The True Cost of a Data Breach in 2019

October is Cyber Security Awareness Month! Follow along on our blog and social media channels to get on-the-pulse cyber security news and strategy recommendations from our team.

In 2019, Canadian businesses have taken strides towards improving cyber security practices in the wake of high-profile hacks and breaches which shook major players such as Facebook and Desjardins. Progress was made, with many businesses now using basic security tools such as multi-factor authentication. However, the landscape of cyber security is constantly evolving and requires businesses to be on the lookout for new tools to implement on a consistent basis. Although mainstream security tools are helpful, they become obsolete if we aren’t constantly innovating and looking for the next safest thing.

The fact is, an unsecured IT environment will inevitably cost your business more dollars than an innovative cyber security strategy will. Below, we’ve outlined the true cost of a data breach in 2019, including which factors should be considered in order to decrease risk.

How much money will my business lose from a data breach?  

According to IBM’s coveted Cost of a Data Breach Report for 2019, the average global breach cost $3.9 million USD. That’s up $40,000 from last year’s report.

The stakes are even higher for Canadian businesses, who report an average of $4.4 million USD in costs related to identifying and containing a breach. This typically happens within a timespan of 241 days, and costs $187 USD per lost record.

What factors increase or decrease the total cost of a data breach?

There isn’t one deciding factor in what makes your business susceptible to cyber crime. Check out the table below to find out which factors (in order), are most likely to decrease your risk of a data breach or, on the other hand, amplify your risk.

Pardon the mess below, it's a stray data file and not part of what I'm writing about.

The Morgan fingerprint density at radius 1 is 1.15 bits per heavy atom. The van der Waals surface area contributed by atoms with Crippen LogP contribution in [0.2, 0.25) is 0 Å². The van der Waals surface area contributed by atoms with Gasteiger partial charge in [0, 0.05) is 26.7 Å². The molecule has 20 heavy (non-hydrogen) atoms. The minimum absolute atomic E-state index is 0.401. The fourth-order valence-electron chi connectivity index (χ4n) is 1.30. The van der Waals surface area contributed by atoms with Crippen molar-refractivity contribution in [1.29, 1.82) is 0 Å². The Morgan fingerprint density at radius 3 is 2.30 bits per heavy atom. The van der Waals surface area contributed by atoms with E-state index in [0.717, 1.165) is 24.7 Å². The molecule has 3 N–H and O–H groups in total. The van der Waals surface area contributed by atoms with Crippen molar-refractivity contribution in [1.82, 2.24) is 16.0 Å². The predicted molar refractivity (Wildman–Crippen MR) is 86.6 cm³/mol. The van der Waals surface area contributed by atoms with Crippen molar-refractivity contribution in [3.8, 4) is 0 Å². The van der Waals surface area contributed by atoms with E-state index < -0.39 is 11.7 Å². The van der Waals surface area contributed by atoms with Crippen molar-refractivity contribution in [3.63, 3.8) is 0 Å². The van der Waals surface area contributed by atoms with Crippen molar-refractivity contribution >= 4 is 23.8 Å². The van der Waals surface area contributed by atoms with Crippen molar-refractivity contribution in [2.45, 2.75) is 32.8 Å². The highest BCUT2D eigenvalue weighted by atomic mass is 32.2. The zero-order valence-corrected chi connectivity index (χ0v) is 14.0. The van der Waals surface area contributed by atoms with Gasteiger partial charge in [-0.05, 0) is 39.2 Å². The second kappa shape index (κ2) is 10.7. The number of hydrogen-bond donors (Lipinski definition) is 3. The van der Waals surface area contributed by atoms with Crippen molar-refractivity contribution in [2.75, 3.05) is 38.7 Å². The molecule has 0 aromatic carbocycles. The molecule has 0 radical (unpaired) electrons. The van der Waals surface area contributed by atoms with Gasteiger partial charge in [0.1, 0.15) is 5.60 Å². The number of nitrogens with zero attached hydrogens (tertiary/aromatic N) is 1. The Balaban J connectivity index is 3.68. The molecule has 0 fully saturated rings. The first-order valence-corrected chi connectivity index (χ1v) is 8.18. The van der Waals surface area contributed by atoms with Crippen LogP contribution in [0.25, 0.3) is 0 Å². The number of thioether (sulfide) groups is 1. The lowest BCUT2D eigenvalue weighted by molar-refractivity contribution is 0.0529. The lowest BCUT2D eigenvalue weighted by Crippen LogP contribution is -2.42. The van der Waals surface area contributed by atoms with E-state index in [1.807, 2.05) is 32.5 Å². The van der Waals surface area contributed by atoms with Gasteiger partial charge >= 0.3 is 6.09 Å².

Decreases Risk (Cost Mitigators)

  1. Formation of an Incident Response (IR) team
  2. Extensive use of encryption
  3. Extensive tests of the IR plan
  4. Business continuity management
  5. Use of a DevSecOps approach
  6. Employee training
  7. Participation in threat sharing
  8. Use of an artificial intelligence platform
  9. Use of security analytics
  10. Board-level involvement in security
  11. Extensive use of data loss prevention (DLP)
  12. Chief Information Security Officer (CISO) appointed
  13. Insurance protection
  14. Data classification schema
  15. Chief Procurement Officer (CPO) appointed
  16. Consultants engaged

Source: IBM Report

Increases Risk (Cost Amplifiers)

  1. Consultants engaged
  2. Rush to notify
  3. Extensive use of IoT devices
  4. Extensive use of mobile platforms
  5. Operational Technology (OT) infrastructure
  6. System complexity
  7. Insecure and extensive cloud migration
  8. Compliance failures
  9. Third-party breach

Source: IBM Report

Feeling like your business could be at risk?

We’re here to help. Talk to one of our experts today.

Useful Resources:

IBM 2019 Cost of a Data Breach Report and Calculator

Digital Guardian Report

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